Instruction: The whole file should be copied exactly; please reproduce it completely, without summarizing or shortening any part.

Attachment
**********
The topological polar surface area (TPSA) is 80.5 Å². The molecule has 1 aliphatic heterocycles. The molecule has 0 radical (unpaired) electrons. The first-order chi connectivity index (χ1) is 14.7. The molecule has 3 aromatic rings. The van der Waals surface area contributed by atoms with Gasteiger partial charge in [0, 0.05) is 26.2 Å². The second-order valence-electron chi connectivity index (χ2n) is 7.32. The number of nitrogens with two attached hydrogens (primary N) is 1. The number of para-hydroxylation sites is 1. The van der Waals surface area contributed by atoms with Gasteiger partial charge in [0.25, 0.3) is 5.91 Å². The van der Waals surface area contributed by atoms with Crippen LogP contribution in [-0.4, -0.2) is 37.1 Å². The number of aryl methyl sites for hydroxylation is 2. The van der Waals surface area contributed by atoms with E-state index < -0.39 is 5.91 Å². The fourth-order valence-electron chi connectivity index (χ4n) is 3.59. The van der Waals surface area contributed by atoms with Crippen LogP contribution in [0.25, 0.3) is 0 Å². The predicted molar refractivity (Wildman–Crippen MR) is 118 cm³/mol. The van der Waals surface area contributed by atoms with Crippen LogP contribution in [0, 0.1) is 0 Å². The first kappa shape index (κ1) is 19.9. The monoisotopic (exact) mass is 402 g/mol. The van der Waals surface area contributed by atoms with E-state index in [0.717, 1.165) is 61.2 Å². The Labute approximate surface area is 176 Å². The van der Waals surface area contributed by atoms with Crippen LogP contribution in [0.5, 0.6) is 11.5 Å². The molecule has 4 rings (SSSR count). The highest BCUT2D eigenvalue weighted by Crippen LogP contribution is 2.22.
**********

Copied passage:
The topological polar surface area (TPSA) is 80.5 Å². The molecule has 1 aliphatic heterocycles. The molecule has 0 radical (unpaired) electrons. The first-order chi connectivity index (χ1) is 14.7. The molecule has 3 aromatic rings. The van der Waals surface area contributed by atoms with Gasteiger partial charge in [0, 0.05) is 26.2 Å². The second-order valence-electron chi connectivity index (χ2n) is 7.32. The number of nitrogens with two attached hydrogens (primary N) is 1. The number of para-hydroxylation sites is 1. The van der Waals surface area contributed by atoms with Gasteiger partial charge in [0.25, 0.3) is 5.91 Å². The van der Waals surface area contributed by atoms with Crippen LogP contribution in [-0.4, -0.2) is 37.1 Å². The number of aryl methyl sites for hydroxylation is 2. The van der Waals surface area contributed by atoms with E-state index < -0.39 is 5.91 Å². The fourth-order valence-electron chi connectivity index (χ4n) is 3.59. The van der Waals surface area contributed by atoms with Crippen LogP contribution in [0.25, 0.3) is 0 Å². The predicted molar refractivity (Wildman–Crippen MR) is 118 cm³/mol. The van der Waals surface area contributed by atoms with Crippen LogP contribution in [0, 0.1) is 0 Å². The first kappa shape index (κ1) is 19.9. The monoisotopic (exact) mass is 402 g/mol. The van der Waals surface area contributed by atoms with E-state index in [0.717, 1.165) is 61.2 Å². The Labute approximate surface area is 176 Å². The van der Waals surface area contributed by atoms with Crippen LogP contribution in [0.5, 0.6) is 11.5 Å². The molecule has 4 rings (SSSR count). The highest BCUT2D eigenvalue weighted by Crippen LogP contribution is 2.22.